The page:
The earth became redder as we continued on, and the trees became greener. The road was rough, the weather hot, the flies, dreadful, the scenery, brilliant. In the distance, we could see smoke rising from a brush fire. It must have been a big one, as the smoke rose to the clouds from an area miles long.
We eventually rolled onto the historic Bradshaw Station, an area of roughly 3,475 square miles. The remoter areas of the station are now used by the military, and we had seen evidence of that back in Pine Creek, where a fair number of jeeps and gents in camo had also stopped.
This part of the station is known for the antiquity of its Aboriginal rock art, which apparently appears throughout this region, and the afternoon held a stop at a rock “gallery” where huge stone outcrops offered both shade and “canvas” for ancient paintings rendered in white and red. Clouds of butterflies heralded our arrival and pandanus lined our route as we hiked amid the rock walls. It was surprisingly cool in the shadow of the rock.
The paintings were, on the whole, less complex than many I’d seen in Kakadu National Park, on my first trip. However, they were still fascinating, and one could easily recognize many of the creatures depicted, along with the handprints that connect painters with the rock and their work.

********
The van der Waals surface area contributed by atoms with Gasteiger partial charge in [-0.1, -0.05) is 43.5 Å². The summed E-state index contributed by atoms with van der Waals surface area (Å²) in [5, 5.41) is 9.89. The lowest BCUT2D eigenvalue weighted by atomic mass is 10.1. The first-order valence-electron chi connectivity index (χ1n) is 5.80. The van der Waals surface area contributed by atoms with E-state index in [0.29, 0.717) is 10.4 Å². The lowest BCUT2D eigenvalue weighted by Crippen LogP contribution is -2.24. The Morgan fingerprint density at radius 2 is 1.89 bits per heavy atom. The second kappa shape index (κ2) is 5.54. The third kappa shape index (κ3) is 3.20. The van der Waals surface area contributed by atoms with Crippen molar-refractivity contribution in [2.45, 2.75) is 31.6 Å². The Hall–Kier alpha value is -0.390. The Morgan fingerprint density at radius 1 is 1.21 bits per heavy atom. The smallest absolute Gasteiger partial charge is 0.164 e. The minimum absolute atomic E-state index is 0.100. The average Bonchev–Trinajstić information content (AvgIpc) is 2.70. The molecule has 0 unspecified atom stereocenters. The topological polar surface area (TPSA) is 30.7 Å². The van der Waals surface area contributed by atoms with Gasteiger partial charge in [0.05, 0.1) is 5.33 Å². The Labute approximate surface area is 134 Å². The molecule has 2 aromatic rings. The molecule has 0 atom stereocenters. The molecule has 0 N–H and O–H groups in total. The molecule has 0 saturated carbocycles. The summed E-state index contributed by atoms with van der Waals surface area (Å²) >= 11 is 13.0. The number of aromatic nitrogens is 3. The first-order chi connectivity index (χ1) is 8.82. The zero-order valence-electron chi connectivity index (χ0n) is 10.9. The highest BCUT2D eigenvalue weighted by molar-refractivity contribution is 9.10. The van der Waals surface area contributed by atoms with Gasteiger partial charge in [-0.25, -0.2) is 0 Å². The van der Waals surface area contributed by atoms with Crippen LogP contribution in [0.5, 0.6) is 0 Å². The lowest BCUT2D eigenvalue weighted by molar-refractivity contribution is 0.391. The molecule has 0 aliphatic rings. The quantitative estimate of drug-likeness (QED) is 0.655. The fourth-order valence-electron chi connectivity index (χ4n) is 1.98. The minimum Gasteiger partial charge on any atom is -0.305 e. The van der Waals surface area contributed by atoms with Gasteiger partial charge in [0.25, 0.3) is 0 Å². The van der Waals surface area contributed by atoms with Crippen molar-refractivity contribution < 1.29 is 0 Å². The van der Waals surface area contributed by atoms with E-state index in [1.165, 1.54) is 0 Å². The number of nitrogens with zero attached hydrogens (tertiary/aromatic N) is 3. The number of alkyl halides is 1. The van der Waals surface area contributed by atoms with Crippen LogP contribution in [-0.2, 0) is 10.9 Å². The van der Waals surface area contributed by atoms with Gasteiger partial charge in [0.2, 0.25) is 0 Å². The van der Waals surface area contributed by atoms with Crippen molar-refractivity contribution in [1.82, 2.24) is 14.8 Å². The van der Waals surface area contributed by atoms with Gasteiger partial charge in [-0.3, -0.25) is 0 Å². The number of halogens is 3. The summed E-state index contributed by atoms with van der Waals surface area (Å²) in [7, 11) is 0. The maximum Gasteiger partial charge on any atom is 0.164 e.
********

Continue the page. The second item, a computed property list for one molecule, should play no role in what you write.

Then back on the road, across the harsh and ancient land. My heart sang, resonating again to that special something that this land possesses that so touches me.
Pulled into Menu Camp around 5pm. This area was a spot where drovers used to stop to eat, which is how it got the name Menu. There was a nice campsite set up already. It is, in fact, permanently here, just for the camping outfitter with whom I’m traveling. It offers a screened dining area, a creek-water shower, and a dunny (outhouse/toilet) that faces the sunset.
This is a spot of great beauty—but also of many flies. After putting up our tents and getting our gear stowed in the tents, Athena, Belinda, and I set off to explore a little before dinner. We wandered amid trees and then down to the creek, which is narrow but clear and lushly surrounded by pandanus.
Dinner was great fun. This is an excellent group of bright, charming people, and Kate is an excellent camp cook. After dinner, we sat around the campfire, sipping coffee and admiring the dazzling splash of stars overhead. I was delighted beyond measure to see the Southern Cross again.
Then we headed for tents and sleeping bags, as we have another early start tomorrow. Alas, the coffee proved to have been a mistake, as despite what by now was full-fledged exhaustion, sleep evaded me for far too long. Sigh.